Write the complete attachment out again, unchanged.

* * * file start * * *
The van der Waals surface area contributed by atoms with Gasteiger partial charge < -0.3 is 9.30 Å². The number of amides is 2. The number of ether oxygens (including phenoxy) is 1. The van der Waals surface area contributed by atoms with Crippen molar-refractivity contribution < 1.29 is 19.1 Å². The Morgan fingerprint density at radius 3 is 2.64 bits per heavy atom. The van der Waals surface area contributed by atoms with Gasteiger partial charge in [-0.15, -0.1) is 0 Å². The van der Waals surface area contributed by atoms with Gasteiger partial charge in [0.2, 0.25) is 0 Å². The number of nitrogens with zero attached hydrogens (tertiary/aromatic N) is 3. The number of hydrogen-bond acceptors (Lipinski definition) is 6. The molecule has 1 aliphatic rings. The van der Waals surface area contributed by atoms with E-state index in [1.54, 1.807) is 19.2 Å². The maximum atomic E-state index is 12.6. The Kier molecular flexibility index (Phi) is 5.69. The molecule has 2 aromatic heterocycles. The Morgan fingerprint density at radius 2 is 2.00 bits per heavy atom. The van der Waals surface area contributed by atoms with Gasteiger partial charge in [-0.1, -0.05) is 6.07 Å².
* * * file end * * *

The van der Waals surface area contributed by atoms with Gasteiger partial charge < -0.3 is 9.30 Å². The number of amides is 2. The number of ether oxygens (including phenoxy) is 1. The van der Waals surface area contributed by atoms with Crippen molar-refractivity contribution < 1.29 is 19.1 Å². The Morgan fingerprint density at radius 3 is 2.64 bits per heavy atom. The van der Waals surface area contributed by atoms with Gasteiger partial charge in [-0.15, -0.1) is 0 Å². The van der Waals surface area contributed by atoms with Gasteiger partial charge in [0.2, 0.25) is 0 Å². The number of nitrogens with zero attached hydrogens (tertiary/aromatic N) is 3. The number of hydrogen-bond acceptors (Lipinski definition) is 6. The molecule has 1 aliphatic rings. The van der Waals surface area contributed by atoms with E-state index in [1.54, 1.807) is 19.2 Å². The maximum atomic E-state index is 12.6. The Kier molecular flexibility index (Phi) is 5.69. The molecule has 2 aromatic heterocycles. The Morgan fingerprint density at radius 2 is 2.00 bits per heavy atom. The van der Waals surface area contributed by atoms with Gasteiger partial charge in [-0.1, -0.05) is 6.07 Å².